Leg Power replaces electricity (May, 1945)

I don’t buy it. Hair dryers use a LOT of electricity. Plus, unless they have some sort of flywheel or intermediate battery, wouldn’t the power fluctuate if his speed alters?

Leg Power replaces electricity in this Parisian beauty salon, where Madame has her hair dried despite the lack of coal-generated current. An ingenious beautician hires unemployed 6-day bicycle racers to peddle away on a bike, the back wheel of which is attached to a small generator! The current runs 6 driers.

  1. Casandro says: July 7, 200810:22 pm

    If they don’t have a heater it might just work. A well trained human can output about a kilowatt, a normal person maybe about 500 watts.

  2. Mike Brown says: July 8, 20087:59 am

    You’d be amazed at how hard it is to power even a low-power device by pedaling a bicycle. About 20 years ago we ran a 10 Watt amateur radio transmitter off an alternator on the back wheel of a bike, much as shown in the article. (The ARRL Field Day competition offered extra points for “natural power” that year) An athletic Boy Scout of about 16 provided the motive power. It was striking how much he slowed down when we hit the Morse Code key.

  3. Charlie says: July 8, 20088:49 am

    Mike Brown: It would be awesome if he got to be able to read the messages just from the amount of resistance he felt in the bike. Kind of like those British telegraph operators in Bletchley Park during WWII. They got to be so good at listening to German radio transmissions that they could instantly tell who was operating the Morse code set just by their keying style.

  4. Myles says: July 8, 20089:12 am

    I remember hearing about a 100% energy efficient home on the radio. To stay off the power grid the owner had to make certain sacrifices. He couldn’t make toast, for example, because he couldn’t generate that kind of power. So I also say BS for even running one hair dryer off a bike generator.

  5. jayessell says: July 8, 20089:18 am

    Myles, I’d shenanigate even if it were cold air hair drying.
    With the efficiency losses from the generator and motors, he’d be better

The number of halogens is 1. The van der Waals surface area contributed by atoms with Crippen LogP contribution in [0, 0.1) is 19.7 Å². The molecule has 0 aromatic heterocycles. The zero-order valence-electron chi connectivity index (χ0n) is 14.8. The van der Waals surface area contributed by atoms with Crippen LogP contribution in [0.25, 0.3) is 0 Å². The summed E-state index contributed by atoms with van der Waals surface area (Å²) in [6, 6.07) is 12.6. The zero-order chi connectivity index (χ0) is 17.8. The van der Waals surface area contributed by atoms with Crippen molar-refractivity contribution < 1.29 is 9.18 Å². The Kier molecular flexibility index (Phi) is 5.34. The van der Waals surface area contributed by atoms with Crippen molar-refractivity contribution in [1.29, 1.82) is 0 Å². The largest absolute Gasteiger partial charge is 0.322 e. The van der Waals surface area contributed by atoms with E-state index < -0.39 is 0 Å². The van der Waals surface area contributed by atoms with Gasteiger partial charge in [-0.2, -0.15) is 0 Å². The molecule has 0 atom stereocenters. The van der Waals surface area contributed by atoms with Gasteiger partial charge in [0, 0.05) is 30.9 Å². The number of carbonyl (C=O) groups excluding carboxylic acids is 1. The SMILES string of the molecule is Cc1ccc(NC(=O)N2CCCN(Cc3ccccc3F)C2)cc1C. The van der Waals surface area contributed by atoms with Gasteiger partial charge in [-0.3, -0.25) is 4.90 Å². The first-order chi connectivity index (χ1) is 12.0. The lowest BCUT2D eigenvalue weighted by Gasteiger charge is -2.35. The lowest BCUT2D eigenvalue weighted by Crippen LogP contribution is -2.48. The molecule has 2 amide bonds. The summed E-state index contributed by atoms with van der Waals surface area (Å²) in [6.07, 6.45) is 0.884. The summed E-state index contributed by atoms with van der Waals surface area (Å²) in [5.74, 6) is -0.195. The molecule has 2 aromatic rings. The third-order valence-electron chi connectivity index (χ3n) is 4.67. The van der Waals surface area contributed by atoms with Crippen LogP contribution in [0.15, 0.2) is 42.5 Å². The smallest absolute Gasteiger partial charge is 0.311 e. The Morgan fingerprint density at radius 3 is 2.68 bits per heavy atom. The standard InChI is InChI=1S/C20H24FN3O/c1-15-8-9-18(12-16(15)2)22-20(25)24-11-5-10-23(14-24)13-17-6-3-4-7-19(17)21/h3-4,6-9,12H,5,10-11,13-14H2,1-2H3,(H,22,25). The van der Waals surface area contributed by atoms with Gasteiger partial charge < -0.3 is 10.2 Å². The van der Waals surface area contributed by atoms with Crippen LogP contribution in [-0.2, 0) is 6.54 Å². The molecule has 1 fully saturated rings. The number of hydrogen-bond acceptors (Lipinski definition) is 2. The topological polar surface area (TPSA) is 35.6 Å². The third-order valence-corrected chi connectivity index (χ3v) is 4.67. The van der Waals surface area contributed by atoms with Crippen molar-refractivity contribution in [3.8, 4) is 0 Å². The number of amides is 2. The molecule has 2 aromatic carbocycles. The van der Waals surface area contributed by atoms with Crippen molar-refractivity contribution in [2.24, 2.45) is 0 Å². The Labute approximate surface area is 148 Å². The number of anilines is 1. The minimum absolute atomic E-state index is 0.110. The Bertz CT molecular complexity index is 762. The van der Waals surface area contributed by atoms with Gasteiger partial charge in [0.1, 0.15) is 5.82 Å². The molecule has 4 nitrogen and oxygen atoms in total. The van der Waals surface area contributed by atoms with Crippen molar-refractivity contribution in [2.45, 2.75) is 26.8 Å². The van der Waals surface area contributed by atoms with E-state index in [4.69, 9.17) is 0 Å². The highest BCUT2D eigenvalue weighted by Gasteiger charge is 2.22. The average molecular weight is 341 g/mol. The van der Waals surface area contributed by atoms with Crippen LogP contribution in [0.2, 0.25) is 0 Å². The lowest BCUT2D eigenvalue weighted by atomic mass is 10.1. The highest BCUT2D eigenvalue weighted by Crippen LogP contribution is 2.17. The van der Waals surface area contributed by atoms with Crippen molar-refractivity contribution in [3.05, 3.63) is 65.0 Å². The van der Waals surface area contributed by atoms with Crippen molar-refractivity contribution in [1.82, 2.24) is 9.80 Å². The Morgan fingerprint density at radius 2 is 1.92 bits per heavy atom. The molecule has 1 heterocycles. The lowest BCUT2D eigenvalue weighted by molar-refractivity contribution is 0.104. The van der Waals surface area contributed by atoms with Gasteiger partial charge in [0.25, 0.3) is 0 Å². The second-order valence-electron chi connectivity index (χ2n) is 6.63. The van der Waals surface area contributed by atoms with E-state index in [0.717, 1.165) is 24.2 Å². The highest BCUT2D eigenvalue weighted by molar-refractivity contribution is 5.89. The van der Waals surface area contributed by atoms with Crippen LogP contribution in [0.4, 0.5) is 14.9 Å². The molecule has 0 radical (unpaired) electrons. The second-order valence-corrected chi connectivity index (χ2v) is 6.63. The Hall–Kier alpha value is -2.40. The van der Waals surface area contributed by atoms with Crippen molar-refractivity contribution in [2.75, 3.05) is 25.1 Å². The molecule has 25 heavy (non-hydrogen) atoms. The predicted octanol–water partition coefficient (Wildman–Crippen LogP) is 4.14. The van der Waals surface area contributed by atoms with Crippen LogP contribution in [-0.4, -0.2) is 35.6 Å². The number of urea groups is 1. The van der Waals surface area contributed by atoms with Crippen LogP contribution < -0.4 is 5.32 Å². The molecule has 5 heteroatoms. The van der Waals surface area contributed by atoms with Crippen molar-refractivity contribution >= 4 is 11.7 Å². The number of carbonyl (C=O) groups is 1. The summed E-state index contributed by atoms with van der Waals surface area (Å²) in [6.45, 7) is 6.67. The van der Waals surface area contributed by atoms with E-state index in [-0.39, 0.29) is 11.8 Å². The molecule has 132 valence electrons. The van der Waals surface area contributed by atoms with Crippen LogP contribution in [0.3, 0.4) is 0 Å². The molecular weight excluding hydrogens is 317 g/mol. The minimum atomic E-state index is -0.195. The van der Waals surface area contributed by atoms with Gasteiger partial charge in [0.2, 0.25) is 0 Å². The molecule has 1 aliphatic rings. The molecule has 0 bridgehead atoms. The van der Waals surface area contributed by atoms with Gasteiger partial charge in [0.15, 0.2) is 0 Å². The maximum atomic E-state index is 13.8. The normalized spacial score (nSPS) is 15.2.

off pedaling a large blower with ducts to each chair.

  6. Richard C says: July 8, 20089:58 am

    Casandro, are those figures for peak output or sustained output? And do they account for generator losses?

    This guy http://www.los-gatos.ca… claims 425 watts peak when he was 25 years old, but only 150 watts continuous for 30 minutes at age 25. And he seems to be an enthusiastic proponent of pedal power, so I’d be skeptical of claims that were significantly higher.

  7. Casandro says: July 8, 200810:04 am

    Richard, I am not sure. I think the difference between peak and sustained should be bigger. Then there’s the question what sustained means? Does it means for a whole minute, an hour or a whole day?

  8. Myles says: July 8, 200812:29 pm

    I had a bike with a light powered by a generator that ran off the tire as a kid. I thought it was the coolest gadget. But when I engaged the generator it made pedaling the bike a real chore. At least twice as hard. The light was probably about 10 watts and pulsed brighter and dimmer as I pedalled. So if the bicyclist above can run 6 hair dryers at probably 1000 watts each, he can come over and power my home.

  9. bird says: July 8, 20089:14 pm

    The type of generator, how the mechanical energy is transferred to the electrical, how it is geared to produce current, quality of the wire and construction, and many other factors have to be weighed. Electricity is always best when it has the least resistance.

  10. Reed says: July 8, 20089:28 pm

    I’d agree with those calling bs. My recollection is that a world class athlete (i.e. Olympic sprinter or Tour de France champion) can produce the kind of numbers Casandro mentioned. Note that the pedal generator guy may be including more losses than the dynos that athletes use, so the numbers may not be directly comparable.

    This article http://www.cio.com/arti… suggests that if you are Lance Armstrong, you can average 400 watts over tour stage… but I’m guessing the guy in the picture isn’t Lance, and even so 400 is pretty pathetic for a hair dryer.

    If he was just running a fan to move air from some other heat source, that would be plausible.

  11. K!P says: July 9, 20081:56 am

    i still use a genarator that pushes against the bike tire, and it makes biking no where NEAR twice as hard, 5% maybe. In hub build types are even better.

  12. Adrian says: July 9, 20087:33 am

    Dynamos on cycle tyres are a drag whatever the percentage. Playing card in the spokes, now THAT made you go faster!

  13. Essjay says: July 9, 20087:01 pm

    Reed has the numbers.

    A strong amateur cyclist can produce 400 watts for a short time. A Tour de France champ can produce 400 watts consistently, a few hours a day, for a couple of weeks.

    A typical hand held hair dryer is 1000 to 1500 watts.

  14. docca says: July 11, 20087:02 pm

    “A strong amateur cyclist can produce 400 watts for a short time. A Tour de France champ can produce 400 watts consistently, a few hours a day, for a couple of weeks.”

    … before falling dead of exhaustion.

    (but the lady would have her hair dried!)

  15. Arglebarglefarglegleep says: August 20, 20103:54 pm

    Here’s a calculator for figuring bicycle energy. You’ll note its around *64 watts* for 10mph & *637 watts* for 30 mph


    We’re talking 2kW for a modern hair dryer.

    He might have been able to run a radio or table lamp for the ladies.

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